Zoom is generally no way to view art, but for Josh Kline’s exhibition “Alternative Facts,” at Various Small Fires in Seoul, it was oddly fitting. I saw the show with a dozen other writers during a Zoom walk-through given by the gallery’s director. Through our screens, we viewed six new sculptures (all 2020) that themselves related to screens: American or Blue Lives Matter flags that had been soaked in resin, cast in the shape of flat-screen televisions, and mounted on the walls. There were surely details that the compressed video stream left behind, such as the nature of the stains dirtying some of the nylon fabric. But the message of this exhibition featuring TVs made out of twisted flags and titled after Kellyanne Conway’s infamous characterization of her lies came through just fine: conservative media in the United States has become inextricable from right-wing agendas that are deforming American society.
Kline’s sculptures critique the values of a country that conflates freedom and property ownership, that prioritizes the ability to have your own version of the truth delivered to you on an imported television that you bought at half-price on Black Friday. (For his casts, Kline used televisions made by Korea’s Samsung and LG, the most popular TV brands in the United States.) The Stars and Stripes sculptures belonged to a series whose title, like the exhibition’s, is an oxymoron borrowed from the contemporary public sphere: “Reality Television.” The single work incorporating Blue Lives Matter flags—a variant on the American flag that is meant to honor the police and that insults the Black Lives Matter movement—was from a series called “Fox and Friends,” after the daily morning show on the nation’s preferred network for mainlining right-wing propaganda into the eyeballs.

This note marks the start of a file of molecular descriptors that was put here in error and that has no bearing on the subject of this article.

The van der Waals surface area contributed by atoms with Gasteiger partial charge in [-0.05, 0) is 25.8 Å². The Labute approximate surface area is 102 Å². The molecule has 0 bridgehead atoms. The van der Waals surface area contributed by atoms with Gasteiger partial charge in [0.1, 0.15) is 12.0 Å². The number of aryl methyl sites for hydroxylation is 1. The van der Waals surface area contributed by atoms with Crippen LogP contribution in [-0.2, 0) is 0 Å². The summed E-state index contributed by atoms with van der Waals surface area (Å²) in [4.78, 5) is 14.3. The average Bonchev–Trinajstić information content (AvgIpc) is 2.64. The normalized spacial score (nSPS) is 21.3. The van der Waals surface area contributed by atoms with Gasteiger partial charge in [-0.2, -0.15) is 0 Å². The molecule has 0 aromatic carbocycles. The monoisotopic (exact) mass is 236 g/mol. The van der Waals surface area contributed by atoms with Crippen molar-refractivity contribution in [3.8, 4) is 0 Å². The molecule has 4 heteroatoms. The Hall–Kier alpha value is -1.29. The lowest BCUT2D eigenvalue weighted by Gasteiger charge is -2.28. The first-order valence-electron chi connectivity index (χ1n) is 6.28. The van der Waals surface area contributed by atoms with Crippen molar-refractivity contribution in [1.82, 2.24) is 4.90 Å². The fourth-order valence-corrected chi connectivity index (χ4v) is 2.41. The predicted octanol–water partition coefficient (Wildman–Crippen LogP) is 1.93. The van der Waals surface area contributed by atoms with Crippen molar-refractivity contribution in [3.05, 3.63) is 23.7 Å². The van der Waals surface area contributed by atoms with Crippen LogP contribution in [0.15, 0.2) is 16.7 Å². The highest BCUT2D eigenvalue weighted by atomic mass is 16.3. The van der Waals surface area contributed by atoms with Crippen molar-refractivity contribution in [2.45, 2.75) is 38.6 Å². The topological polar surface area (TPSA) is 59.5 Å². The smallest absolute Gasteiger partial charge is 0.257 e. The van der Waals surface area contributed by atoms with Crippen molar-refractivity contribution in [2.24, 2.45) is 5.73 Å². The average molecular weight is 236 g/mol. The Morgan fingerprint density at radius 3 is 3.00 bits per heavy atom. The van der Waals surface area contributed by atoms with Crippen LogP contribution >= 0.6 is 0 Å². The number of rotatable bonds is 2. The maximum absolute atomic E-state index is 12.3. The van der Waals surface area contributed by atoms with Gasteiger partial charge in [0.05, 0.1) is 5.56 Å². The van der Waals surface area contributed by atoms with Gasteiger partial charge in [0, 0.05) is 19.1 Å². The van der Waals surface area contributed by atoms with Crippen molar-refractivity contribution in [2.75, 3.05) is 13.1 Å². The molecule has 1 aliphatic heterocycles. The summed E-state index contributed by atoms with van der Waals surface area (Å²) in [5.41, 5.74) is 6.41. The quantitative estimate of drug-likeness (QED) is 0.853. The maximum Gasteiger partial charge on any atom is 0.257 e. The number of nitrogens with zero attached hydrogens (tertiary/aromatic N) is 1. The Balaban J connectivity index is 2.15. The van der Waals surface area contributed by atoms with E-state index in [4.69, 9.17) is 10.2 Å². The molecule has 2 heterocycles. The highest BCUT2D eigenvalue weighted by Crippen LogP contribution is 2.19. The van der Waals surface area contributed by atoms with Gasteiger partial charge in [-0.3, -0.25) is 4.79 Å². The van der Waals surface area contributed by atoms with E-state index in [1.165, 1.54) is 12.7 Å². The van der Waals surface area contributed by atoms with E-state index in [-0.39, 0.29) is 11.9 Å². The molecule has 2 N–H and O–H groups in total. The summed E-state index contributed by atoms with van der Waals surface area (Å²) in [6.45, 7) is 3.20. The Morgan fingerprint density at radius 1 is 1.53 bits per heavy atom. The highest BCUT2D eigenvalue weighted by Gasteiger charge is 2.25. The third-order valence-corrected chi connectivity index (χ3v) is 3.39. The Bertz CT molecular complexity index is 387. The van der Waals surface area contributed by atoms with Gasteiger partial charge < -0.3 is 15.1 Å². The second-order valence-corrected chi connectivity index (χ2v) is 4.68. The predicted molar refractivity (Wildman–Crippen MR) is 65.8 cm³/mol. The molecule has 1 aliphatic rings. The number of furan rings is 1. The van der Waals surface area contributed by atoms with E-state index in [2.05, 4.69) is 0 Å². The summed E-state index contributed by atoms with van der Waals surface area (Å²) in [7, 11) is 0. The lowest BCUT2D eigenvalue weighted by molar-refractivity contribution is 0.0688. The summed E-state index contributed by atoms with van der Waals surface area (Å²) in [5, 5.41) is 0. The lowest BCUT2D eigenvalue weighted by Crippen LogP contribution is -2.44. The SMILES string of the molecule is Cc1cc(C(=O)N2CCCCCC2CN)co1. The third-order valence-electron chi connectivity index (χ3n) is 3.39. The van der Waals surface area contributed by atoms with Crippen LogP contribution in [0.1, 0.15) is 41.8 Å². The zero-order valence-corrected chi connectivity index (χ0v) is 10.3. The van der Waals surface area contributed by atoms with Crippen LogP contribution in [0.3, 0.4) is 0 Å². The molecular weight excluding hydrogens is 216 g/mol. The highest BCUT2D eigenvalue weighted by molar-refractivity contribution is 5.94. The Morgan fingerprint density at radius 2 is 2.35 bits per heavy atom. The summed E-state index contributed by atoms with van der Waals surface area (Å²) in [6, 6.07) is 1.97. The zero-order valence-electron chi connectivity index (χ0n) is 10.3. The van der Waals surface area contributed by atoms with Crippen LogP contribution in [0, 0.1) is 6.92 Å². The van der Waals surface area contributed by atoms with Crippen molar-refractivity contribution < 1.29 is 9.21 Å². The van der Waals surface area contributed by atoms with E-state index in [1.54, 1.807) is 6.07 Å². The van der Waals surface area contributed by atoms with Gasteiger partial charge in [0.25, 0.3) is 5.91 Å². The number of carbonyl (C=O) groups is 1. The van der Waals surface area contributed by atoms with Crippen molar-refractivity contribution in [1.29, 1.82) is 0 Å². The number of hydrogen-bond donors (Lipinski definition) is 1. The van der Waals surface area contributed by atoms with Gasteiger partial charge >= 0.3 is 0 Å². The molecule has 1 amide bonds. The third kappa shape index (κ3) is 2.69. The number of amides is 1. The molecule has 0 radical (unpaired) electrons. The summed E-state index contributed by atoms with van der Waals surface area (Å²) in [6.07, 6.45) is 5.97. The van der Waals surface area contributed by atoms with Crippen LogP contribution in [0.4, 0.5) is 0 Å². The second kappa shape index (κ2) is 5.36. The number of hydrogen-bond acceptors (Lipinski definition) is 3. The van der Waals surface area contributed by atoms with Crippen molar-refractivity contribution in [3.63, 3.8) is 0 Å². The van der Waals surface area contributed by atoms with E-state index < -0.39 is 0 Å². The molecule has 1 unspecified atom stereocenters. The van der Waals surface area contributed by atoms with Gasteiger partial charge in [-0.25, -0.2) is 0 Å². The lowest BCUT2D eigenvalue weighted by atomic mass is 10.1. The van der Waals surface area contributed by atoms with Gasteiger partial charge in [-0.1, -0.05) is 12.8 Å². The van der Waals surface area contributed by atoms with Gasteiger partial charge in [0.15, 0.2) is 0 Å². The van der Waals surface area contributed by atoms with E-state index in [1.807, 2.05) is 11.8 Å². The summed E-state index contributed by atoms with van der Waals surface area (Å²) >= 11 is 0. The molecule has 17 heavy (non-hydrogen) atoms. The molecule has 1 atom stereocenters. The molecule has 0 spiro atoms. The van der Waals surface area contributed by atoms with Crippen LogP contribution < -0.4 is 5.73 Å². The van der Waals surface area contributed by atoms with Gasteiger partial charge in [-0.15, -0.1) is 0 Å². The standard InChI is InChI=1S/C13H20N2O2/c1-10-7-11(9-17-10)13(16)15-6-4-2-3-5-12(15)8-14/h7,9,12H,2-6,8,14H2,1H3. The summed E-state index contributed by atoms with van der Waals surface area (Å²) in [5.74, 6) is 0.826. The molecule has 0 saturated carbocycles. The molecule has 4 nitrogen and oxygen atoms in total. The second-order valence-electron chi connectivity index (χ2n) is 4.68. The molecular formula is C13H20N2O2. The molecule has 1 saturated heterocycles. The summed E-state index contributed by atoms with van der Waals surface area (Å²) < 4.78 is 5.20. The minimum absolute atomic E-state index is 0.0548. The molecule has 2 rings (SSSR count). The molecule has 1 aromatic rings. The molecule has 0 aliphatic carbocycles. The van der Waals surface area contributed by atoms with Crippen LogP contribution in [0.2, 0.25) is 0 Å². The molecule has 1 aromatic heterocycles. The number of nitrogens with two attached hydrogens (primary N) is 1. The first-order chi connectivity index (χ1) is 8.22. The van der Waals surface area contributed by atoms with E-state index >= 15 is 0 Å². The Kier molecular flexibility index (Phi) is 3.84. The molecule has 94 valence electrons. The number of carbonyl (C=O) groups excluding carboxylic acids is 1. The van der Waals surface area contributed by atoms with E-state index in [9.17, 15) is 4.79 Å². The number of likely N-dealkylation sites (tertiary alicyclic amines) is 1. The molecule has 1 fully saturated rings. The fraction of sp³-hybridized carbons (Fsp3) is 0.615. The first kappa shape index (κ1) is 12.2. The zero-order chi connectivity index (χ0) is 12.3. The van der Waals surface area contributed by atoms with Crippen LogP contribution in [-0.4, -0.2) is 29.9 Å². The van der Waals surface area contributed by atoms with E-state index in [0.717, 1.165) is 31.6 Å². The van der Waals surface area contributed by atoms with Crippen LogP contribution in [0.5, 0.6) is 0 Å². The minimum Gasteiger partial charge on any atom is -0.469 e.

Kline’s works inevitably bring to mind Jasper Johns’s flags. In Reality Television 16, the stars and bars of a flag press through passages of off-white pigment, the piece recalling Johns’s White Flag (1955). But the art historical evocation doesn’t complicate these works in any real way. In the end, Kline’s sculptures are not about subtlety: they adopt the same blunt, propagandistic tone as the culture they critique. Indeed, the gallery director noted that the pigment in the above-mentioned piece was meant to represent not Johns’s encaustic but the skin color of Fox’s primary viewership. This formal invocation of whiteness seems gratuitous, since the flag itself represents a country built on white values. While the work’s low intellectual register seems intended as a jab at its right-wing subject, giving exhibition viewers a jolt of superiority, it also allows Kline to avoid offering any specific critique of our country’s racist history.
This was a quick, brutal exhibition—made of screens, by screens, and for screens. Like Johns’s flags, Kline’s “Reality Television” and “Fox and Friends” works at once depict flags and are flags. Similarly, they both portray screens and are screens, lampoon propaganda and are propaganda. The sculptures are compact metaphors for the sort of histrionic arguments conservative pundits favor. And as with a Fox broadcast or a Trump speech, you don’t need to read between their lines. They say the nasty parts out loud.